There are lots of reasons that we should be trying to reduce food waste. Our leftover food when put into landfill creates methane as it breaks down. This is a powerful greenhouse gas that contributes to climate change. In fact, methane is 30 times more potent as a greenhouse gas than carbon dioxide.
Every year we throw away more than 10 million tonnes of food waste which creates more than 20 million tonnes of greenhouse gases. That’s the same amount as 3.5 million cars! So when we reduce food waste we are actually making a big contribution to tackling climate change.
You might think that supermarkets, restaurants, hotels and other businesses are the biggest sources of food waste but our homes are actually responsible for over two thirds of food waste. In fact, households in the UK create about 7.1 million tonnes of food waste annually. That’s the same weight as over 1.1 million African bush elephants!
Perhaps the most shocking statistic though is that 5 million tonnes of the food we throw away is edible. That equates to around £15 billion of food each year which works out as £70 a month or £840 a year for a family of four. So you can actually save a lot of money too when you reduce food waste.
Our food waste infographic illustrates just how much food we throw away on a daily basis as well as some tips on how to reduce this food waste.
How Can We Reduce Food Waste?
So what else can we do to reduce food waste? Here are some tips that you can try out.
1. Do A Kitchen Audit and Meal Plan
Before you even think about going shopping you should carry out a kitchen audit to see what you already have. “Where did those peppers come from? I’m sure we used them all!” You’d be amazed at what you can find hiding in your fridge or cupboard.
Once you know what you have that sit down and make a meal plan. Simply put, figure out what you are going to eat and what ingredients you need for it. Try to make use of what you already have first and only plan to buy what you need for your meals. This is a great way to not only reduce food waste but save money as well.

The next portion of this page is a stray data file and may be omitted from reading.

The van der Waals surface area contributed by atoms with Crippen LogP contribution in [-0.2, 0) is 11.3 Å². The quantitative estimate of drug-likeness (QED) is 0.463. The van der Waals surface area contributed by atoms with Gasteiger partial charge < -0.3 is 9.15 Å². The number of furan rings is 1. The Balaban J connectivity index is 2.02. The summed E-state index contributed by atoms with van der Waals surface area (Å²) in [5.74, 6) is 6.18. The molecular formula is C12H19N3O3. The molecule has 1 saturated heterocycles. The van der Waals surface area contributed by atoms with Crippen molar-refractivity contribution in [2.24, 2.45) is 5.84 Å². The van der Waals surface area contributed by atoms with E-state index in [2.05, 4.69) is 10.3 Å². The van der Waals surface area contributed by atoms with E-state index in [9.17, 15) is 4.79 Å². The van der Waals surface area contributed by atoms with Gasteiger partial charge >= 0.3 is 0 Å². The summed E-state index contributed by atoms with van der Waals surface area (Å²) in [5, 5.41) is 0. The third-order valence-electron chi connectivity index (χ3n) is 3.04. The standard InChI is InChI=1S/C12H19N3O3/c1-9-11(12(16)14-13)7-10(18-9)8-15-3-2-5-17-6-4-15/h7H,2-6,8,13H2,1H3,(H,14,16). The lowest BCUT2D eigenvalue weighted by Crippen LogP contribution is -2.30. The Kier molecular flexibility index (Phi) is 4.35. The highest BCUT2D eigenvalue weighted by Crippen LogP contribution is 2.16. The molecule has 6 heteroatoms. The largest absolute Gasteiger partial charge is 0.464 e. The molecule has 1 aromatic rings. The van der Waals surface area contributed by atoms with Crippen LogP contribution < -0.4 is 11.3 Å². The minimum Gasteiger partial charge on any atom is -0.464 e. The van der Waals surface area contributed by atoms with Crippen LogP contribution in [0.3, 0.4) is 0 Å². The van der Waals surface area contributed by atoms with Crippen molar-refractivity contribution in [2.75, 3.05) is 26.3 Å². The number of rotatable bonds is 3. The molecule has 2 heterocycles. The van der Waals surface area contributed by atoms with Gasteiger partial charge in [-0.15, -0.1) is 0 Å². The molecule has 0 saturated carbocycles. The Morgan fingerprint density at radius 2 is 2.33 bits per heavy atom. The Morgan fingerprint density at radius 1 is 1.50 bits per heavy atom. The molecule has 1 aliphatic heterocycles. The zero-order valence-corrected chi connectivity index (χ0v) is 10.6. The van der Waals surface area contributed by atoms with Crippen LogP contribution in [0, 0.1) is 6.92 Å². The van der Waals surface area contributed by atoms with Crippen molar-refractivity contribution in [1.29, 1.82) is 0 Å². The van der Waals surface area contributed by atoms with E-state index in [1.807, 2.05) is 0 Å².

2. Use Silicone Food Preservers
If you’ve ever cut an apple in half and tried to save the rest for later you’ll know that they can quickly go brown and become pretty nasty. They aren’t the only thing either. Lots of fruit and vegetables don’t keep well once they have been chopped up.
There is an easy way to keep all those other halves from getting spoiled though by using stretchy silicone food preservers. They are a great sustainable alternative to cling film or tin foil as they can be used over and over again. Plus you can use them on tubs and dishes as well as fruit and vegetables.
3. Use Your Judgement
There is a difference between “best before” dates and “use by” dates. You should always stick to “use by” dates as they are for safety purposes but you can use your judgement on “best before” dates. These just advisory and a suggestion as to when the food will be freshest. Plenty of food will be still be perfectly edible just after the “best before” date and some will be fine for days or even weeks afterwards. So don’t throw it out without having a look at its condition first.